Oregon Reports 37 Workplace Deaths in 2006

May 4, 2007

The Oregon Department of Consumer and Business Services announced its 2006 figures for workplace safety. According to its data, 37 people covered by the state workers’ compensation system died on the job.

The largest concentration of deaths occurred in logging (seven deaths) and truck transportation (six deaths). Motor vehicle accidents caused 32 percent of the deaths.

“Motor vehicle accidents have been the leading cause of workplace deaths in Oregon in four of the past five years,” said Michael Wood, administrator of Oregon OSHA. “At Oregon OSHA, we are increasing our efforts to help employers develop effective driver safety programs, which can prevent many of these accidents.”

Overall, the 2006 total was the third-lowest number of compensable workplace deaths in the state’s history. Thirty-one people died on the job in 2005, and there was an average of 55 deaths per year in the 1990s, and an average of 81 deaths per year in the 1980s.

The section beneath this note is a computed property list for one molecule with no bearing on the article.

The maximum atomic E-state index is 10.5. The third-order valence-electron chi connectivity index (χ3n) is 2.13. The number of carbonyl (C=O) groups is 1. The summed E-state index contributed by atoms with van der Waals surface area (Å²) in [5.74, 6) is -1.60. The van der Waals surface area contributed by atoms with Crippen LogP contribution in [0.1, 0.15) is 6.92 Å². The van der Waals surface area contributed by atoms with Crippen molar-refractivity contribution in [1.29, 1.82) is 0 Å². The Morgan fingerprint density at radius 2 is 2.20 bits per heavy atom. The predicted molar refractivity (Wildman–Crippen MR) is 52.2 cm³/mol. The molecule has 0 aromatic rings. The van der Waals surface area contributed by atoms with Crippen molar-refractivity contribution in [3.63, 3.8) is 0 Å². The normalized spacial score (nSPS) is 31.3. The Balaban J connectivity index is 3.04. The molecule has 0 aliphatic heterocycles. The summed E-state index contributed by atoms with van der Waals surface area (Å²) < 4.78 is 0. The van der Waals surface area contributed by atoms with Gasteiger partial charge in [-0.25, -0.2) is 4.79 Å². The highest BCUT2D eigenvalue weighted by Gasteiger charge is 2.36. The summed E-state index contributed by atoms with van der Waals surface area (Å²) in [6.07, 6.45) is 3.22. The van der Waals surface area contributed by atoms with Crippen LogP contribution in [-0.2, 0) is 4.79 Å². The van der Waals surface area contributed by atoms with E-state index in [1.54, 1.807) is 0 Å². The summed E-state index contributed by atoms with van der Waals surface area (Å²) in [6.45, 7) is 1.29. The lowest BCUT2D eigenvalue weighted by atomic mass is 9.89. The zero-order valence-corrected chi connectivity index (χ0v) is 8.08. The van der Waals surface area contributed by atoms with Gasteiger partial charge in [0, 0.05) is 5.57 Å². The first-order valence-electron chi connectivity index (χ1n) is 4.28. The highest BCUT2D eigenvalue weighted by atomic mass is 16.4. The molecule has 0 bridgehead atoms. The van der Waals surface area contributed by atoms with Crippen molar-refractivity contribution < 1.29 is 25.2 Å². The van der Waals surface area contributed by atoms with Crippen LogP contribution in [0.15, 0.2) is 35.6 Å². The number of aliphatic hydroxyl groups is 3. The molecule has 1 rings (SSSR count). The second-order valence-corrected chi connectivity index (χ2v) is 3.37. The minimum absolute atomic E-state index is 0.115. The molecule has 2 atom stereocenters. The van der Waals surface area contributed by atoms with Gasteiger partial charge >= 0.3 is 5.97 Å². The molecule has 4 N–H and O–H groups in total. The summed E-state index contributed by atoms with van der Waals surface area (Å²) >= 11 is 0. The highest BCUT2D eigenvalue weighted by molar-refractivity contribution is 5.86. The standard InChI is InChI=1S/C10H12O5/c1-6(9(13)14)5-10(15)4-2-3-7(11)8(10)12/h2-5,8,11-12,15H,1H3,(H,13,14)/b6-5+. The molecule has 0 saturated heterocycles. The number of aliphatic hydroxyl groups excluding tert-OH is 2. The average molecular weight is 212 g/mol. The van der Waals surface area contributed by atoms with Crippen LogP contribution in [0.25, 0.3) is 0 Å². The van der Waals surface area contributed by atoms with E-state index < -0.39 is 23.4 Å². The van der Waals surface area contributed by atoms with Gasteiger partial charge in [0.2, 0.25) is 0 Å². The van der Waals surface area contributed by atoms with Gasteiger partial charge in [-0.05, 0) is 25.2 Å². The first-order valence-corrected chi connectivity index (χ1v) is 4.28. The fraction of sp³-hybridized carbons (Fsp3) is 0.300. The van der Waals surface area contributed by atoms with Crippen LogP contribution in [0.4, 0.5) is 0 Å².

DCBS compiles fatality statistics from records of death claim benefits paid by Oregon workers’ comp insurers during the calendar year. The data reported may exclude workplace fatalities involving self-employed individuals, city of Portland police and fire employees, federal employees, and incidents occurring in Oregon to individuals with out-of-state employers. Those workers are not subject to the state’s workers’ comp coverage requirements or are covered by other comp systems.

For more information, visit www.dcbs.oregon.gov.

Source: DCBS

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